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DALHOUSIE UNIVERSITY DEPARTMENT OF POLITICAL SCIENCE Political Science 2300R - Comparative Politics (2008/09) MWF 11:30am-12:30pm, Henry Hicks A&A 201 Instructors: Sean Clark, Henry Hicks Rm 353 (494-6609), SN861357@dal.ca Office Hours : Wednesday, 1pm-3pm. Anupam Pandey, Henry Hicks Rm 353, An682646@dal.ca Office Hours : Friday, 9:15am-11:15am. We live in an era of rapid change world-wide, in which political activities and decisions hold striking consequences for peoples' lives. In Western Europe, for example, politicians and citizens are struggling with the implications of deeper and wider European integration for their own nation-states; in Eastern Europe, former Communist countries are attempting the difficult transition to liberal democratic and market-based political and economic structures; in Mexico, citizens are struggling to overcome the legacies of an authoritarian system and secure a democratic future; and in China, Communist leaders are attempting to promote economic liberalization without conceding the demise of their political order. This course proceeds on the assumption that it is fascinating to study diverse political systems and processes in their own right; but further, that through comparison and generalization, we can gain a better understanding of the characteristics of politics everywhere, including our own country. The course surveys the methods and scope of Comparative Politics. It does so through an examination of what have been the three major classifications of political systems in the post-World War II world: western democracies (industrial, capitalist nations); communist and former communist systems (centrally planned economies); and "Third World" countries (an increasingly problematic term encompassing "Newly Industrializing Countries" and "Less Developed Countries"). After a general overview of the nature of these classifications, countries from each will be studied in depth. Concepts and theories which are useful for comparing political life in various countries will be discussed in the second term. FORMAT The class will meet for 3 one-hour sessions per week. Generally speaking, there will be two core lectures per week. Opportunities for questions and discussion will be built into this time. In addition, throughout the year, students will undertake and present group projects linking case studies to the cases and concepts studied in the course. In general, one lecture hour will be devoted to a group presentation every second week. On Fridays, in addition to regular lecture material, there will also be special sessions on Internet and other research methods, as well as reviews of examination techniques. The grading thresholds are: 90-100 = A+ 77-79.9 = B+ 65-69.9 = C+ 50-55.9 = D 85-89.9 = A 73-76.9 = B 59-64.9 = C below 50 = F 80-84.9 = A- 70-72.9 = B- 56-58.9 = C- TEXTBOOKS: Students are expected to purchase the following text , which forms the basic reading requirements of the course: John McCormick, Comparative Politics in Transition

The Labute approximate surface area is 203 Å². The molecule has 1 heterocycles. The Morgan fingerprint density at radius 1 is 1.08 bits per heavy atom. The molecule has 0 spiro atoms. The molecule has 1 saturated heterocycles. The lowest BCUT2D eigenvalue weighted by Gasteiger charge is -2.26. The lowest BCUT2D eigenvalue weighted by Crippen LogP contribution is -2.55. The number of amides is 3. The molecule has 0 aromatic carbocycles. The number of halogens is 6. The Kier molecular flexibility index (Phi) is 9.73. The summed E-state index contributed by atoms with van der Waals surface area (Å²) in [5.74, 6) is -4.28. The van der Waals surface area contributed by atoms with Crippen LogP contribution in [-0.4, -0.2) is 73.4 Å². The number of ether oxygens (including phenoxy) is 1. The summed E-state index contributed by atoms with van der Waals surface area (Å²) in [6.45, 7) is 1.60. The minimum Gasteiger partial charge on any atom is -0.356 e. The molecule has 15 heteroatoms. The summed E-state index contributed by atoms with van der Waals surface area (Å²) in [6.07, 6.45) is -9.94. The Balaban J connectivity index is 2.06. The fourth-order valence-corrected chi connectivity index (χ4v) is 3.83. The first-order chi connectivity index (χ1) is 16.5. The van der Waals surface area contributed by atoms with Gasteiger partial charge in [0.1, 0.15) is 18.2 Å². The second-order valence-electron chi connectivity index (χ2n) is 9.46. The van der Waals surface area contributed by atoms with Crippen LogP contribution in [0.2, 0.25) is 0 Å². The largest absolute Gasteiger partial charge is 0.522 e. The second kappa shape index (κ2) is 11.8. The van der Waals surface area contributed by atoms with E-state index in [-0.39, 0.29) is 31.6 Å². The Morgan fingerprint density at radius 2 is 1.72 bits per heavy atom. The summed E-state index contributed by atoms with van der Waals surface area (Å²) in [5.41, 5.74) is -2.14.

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This note was uploaded on 07/25/2009 for the course POLS 101 taught by Professor All during the Spring '09 term at Rutgers.

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